After more than 16 consecutive hours of bargaining on the 113th day of the lockout, the NHL and NHLPA reached a tentative agreement on the framework of a new collective bargaining agreement at 4:45 a.m. Sunday.
“We have reached an agreement on the framework of a new collective bargaining agreement, the details of which need to be put to paper,” NHL commissioner Gary Bettman said during a news conference, standing next to NHLPA Executive Director Donald Fehr.
“We’ve got to dot a lot of I’s and cross a lot of T’s,” Bettman said. “There’s still a lot of work to be done, but the basic framework of the deal has been agreed upon.”
The deal still requires ratification from the players and the NHL’s Board of Governors before it becomes official, but the league is expected to play a 50- or 48-game season that starts no later than Jan. 19.
“Hopefully within a very few days,” Fehr told reporters in New York, “The fans can get back to watching people who are skating, not the two of us.”
The agreement is for a 10-year deal, with a mutual opt-out clause after eight. It includes a seven-year limit on player contract length — eight for players to re-sign with their same team – and a 35 percent year-to-year variance aimed at preventing back diving contracts.
The 2013-14 salary cap, which was a key sticking point in the final days of negotiations, will reportedly be set at $64.3 million with a floor of $44 million. In order to be in compliance with the salary cap, teams will each be allowed to make two compliance buyouts prior to the 2013-14 season according to Chris Johnson of the Canadian Press.
“We understand the nature of professional sports has kind of changed in the last couple of CBAs with football and basketball and, obviously, hockey. That’s the way it’s been going for the last 10 years,” Phoenix’s Shane Doan told reporters in New York. So, you knew you were in that position and I think as a union we got the best deal we could possibly get and you’re happy. You just excited to get to play hockey again and do what you really enjoy and have a passion for.”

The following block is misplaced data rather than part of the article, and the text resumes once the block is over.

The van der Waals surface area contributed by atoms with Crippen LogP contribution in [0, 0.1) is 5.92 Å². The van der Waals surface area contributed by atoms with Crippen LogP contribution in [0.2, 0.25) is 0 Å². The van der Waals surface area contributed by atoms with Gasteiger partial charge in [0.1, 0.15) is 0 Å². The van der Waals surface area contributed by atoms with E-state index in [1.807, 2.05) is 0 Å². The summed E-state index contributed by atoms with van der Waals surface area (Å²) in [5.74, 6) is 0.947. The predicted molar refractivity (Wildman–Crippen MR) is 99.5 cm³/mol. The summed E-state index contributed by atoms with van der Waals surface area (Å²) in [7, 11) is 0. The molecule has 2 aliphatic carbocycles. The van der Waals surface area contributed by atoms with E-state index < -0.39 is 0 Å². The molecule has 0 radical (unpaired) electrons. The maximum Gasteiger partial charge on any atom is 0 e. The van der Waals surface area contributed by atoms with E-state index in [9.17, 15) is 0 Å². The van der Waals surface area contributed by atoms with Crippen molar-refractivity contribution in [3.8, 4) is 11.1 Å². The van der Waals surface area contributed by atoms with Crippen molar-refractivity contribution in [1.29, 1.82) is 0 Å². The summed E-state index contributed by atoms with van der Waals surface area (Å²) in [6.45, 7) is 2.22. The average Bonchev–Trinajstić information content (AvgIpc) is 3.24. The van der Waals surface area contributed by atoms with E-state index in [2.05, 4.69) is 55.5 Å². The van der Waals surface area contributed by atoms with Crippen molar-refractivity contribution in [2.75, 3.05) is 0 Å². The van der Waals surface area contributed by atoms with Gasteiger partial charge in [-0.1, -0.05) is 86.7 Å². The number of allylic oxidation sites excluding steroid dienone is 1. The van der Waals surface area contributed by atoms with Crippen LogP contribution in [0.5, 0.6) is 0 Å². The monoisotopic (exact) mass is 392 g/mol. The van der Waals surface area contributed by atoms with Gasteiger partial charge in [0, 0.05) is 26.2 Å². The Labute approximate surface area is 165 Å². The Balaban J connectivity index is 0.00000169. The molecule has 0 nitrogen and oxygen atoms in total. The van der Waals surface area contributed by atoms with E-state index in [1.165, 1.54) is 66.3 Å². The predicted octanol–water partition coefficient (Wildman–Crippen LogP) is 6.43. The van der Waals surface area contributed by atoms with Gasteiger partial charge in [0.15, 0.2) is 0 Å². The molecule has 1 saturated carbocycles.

Talks intensified in late December and the two sides exchanged four proposals in six days, but as distrust threatened to derail the process late this week it took a third party to put it back on a path to a deal. Federal mediator Scot L. Beckenbaugh helped to start bridging the final gaps by meeting with both the NHL and NHLPA separately for roughly 12 hours on Friday and on Saturday he brought the two sides together at 12:45 p.m. for the beginning of the marathon session that led to an agreement.
Federal Mediation and Conciliation Service Director George H. Cohen issued a statement offering congratulations to the NHL and NHLPA for reaching an agreement and praising the “extraordinary contribution” of Beckenbaugh.
“The negotiated agreement represents the successful culmination of a long and difficult road in which the parties ultimately were able to reach mutually acceptable solutions to a wide variety of contentious subjects of bargaining,” Cohen said in the statement. “Of course, the agreement will pave the way for the professional players to return to the ice and for the owners to resume their business operations. But the good news extends beyond the parties directly involved; fans throughout North America will have the opportunity to return to a favorite past time and thousands of working men and women and small businesses will no longer be deprived of their livelihoods.”